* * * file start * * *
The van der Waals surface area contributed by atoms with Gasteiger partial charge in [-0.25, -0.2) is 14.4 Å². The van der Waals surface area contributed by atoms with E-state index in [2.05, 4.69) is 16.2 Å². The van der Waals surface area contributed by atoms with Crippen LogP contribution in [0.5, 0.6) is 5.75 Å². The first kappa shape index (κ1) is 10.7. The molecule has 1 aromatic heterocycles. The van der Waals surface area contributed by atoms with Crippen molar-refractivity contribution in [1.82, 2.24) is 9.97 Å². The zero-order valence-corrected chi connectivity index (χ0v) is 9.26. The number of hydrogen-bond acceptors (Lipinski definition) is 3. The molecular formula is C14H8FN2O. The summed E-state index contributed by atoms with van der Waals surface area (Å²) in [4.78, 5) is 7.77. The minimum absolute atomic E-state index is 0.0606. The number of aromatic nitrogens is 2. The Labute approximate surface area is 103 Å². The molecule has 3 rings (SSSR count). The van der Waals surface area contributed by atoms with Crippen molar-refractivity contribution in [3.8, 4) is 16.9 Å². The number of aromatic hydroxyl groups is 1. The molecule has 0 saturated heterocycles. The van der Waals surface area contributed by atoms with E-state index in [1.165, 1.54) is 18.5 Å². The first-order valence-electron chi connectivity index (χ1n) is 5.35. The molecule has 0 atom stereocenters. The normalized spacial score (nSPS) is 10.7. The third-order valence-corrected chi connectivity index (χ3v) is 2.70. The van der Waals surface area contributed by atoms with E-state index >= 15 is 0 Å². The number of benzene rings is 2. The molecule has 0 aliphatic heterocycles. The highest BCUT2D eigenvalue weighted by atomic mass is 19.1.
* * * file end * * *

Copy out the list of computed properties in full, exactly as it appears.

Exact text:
The van der Waals surface area contributed by atoms with Gasteiger partial charge in [-0.25, -0.2) is 14.4 Å². The van der Waals surface area contributed by atoms with E-state index in [2.05, 4.69) is 16.2 Å². The van der Waals surface area contributed by atoms with Crippen LogP contribution in [0.5, 0.6) is 5.75 Å². The first kappa shape index (κ1) is 10.7. The molecule has 1 aromatic heterocycles. The van der Waals surface area contributed by atoms with Crippen molar-refractivity contribution in [1.82, 2.24) is 9.97 Å². The zero-order valence-corrected chi connectivity index (χ0v) is 9.26. The number of hydrogen-bond acceptors (Lipinski definition) is 3. The molecular formula is C14H8FN2O. The summed E-state index contributed by atoms with van der Waals surface area (Å²) in [4.78, 5) is 7.77. The minimum absolute atomic E-state index is 0.0606. The number of aromatic nitrogens is 2. The Labute approximate surface area is 103 Å². The molecule has 3 rings (SSSR count). The van der Waals surface area contributed by atoms with Crippen molar-refractivity contribution in [3.8, 4) is 16.9 Å². The number of aromatic hydroxyl groups is 1. The molecule has 0 saturated heterocycles. The van der Waals surface area contributed by atoms with E-state index in [1.165, 1.54) is 18.5 Å². The first-order valence-electron chi connectivity index (χ1n) is 5.35. The molecule has 0 atom stereocenters. The normalized spacial score (nSPS) is 10.7. The third-order valence-corrected chi connectivity index (χ3v) is 2.70. The van der Waals surface area contributed by atoms with E-state index >= 15 is 0 Å². The number of benzene rings is 2. The molecule has 0 aliphatic heterocycles. The highest BCUT2D eigenvalue weighted by atomic mass is 19.1.